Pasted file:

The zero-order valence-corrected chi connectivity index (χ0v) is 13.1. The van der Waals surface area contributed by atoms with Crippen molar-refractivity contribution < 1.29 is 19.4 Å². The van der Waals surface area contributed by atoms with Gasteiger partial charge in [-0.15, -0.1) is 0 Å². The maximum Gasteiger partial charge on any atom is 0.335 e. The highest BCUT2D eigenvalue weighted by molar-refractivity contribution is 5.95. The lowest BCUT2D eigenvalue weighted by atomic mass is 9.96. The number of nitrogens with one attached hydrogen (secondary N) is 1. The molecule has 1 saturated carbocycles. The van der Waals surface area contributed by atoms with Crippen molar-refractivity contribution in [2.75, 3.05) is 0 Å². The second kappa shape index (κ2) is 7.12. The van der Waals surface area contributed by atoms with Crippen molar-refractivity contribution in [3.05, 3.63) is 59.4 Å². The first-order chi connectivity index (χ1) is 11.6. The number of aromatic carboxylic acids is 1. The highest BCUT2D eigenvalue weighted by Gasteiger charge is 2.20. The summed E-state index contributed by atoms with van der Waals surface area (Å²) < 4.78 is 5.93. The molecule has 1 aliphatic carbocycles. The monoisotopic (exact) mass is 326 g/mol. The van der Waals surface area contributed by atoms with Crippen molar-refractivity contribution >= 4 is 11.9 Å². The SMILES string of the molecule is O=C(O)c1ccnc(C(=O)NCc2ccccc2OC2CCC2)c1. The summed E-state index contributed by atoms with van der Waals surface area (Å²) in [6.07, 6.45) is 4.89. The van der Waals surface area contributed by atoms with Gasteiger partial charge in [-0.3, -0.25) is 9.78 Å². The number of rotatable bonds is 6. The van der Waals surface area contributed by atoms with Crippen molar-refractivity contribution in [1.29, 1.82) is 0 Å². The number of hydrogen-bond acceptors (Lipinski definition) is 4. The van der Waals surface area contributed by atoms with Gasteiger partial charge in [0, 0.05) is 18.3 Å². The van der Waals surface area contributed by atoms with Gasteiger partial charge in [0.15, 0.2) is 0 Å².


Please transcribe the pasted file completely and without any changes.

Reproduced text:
The zero-order valence-corrected chi connectivity index (χ0v) is 13.1. The van der Waals surface area contributed by atoms with Crippen molar-refractivity contribution < 1.29 is 19.4 Å². The van der Waals surface area contributed by atoms with Gasteiger partial charge in [-0.15, -0.1) is 0 Å². The maximum Gasteiger partial charge on any atom is 0.335 e. The highest BCUT2D eigenvalue weighted by molar-refractivity contribution is 5.95. The lowest BCUT2D eigenvalue weighted by atomic mass is 9.96. The number of nitrogens with one attached hydrogen (secondary N) is 1. The molecule has 1 saturated carbocycles. The van der Waals surface area contributed by atoms with Crippen molar-refractivity contribution in [2.75, 3.05) is 0 Å². The second kappa shape index (κ2) is 7.12. The van der Waals surface area contributed by atoms with Crippen molar-refractivity contribution in [3.05, 3.63) is 59.4 Å². The first-order chi connectivity index (χ1) is 11.6. The number of aromatic carboxylic acids is 1. The highest BCUT2D eigenvalue weighted by Gasteiger charge is 2.20. The summed E-state index contributed by atoms with van der Waals surface area (Å²) < 4.78 is 5.93. The molecule has 1 aliphatic carbocycles. The monoisotopic (exact) mass is 326 g/mol. The van der Waals surface area contributed by atoms with Crippen molar-refractivity contribution >= 4 is 11.9 Å². The SMILES string of the molecule is O=C(O)c1ccnc(C(=O)NCc2ccccc2OC2CCC2)c1. The summed E-state index contributed by atoms with van der Waals surface area (Å²) in [6.07, 6.45) is 4.89. The van der Waals surface area contributed by atoms with Gasteiger partial charge in [-0.3, -0.25) is 9.78 Å². The number of rotatable bonds is 6. The van der Waals surface area contributed by atoms with Crippen molar-refractivity contribution in [1.29, 1.82) is 0 Å². The number of hydrogen-bond acceptors (Lipinski definition) is 4. The van der Waals surface area contributed by atoms with Gasteiger partial charge in [0, 0.05) is 18.3 Å². The van der Waals surface area contributed by atoms with Gasteiger partial charge in [0.15, 0.2) is 0 Å².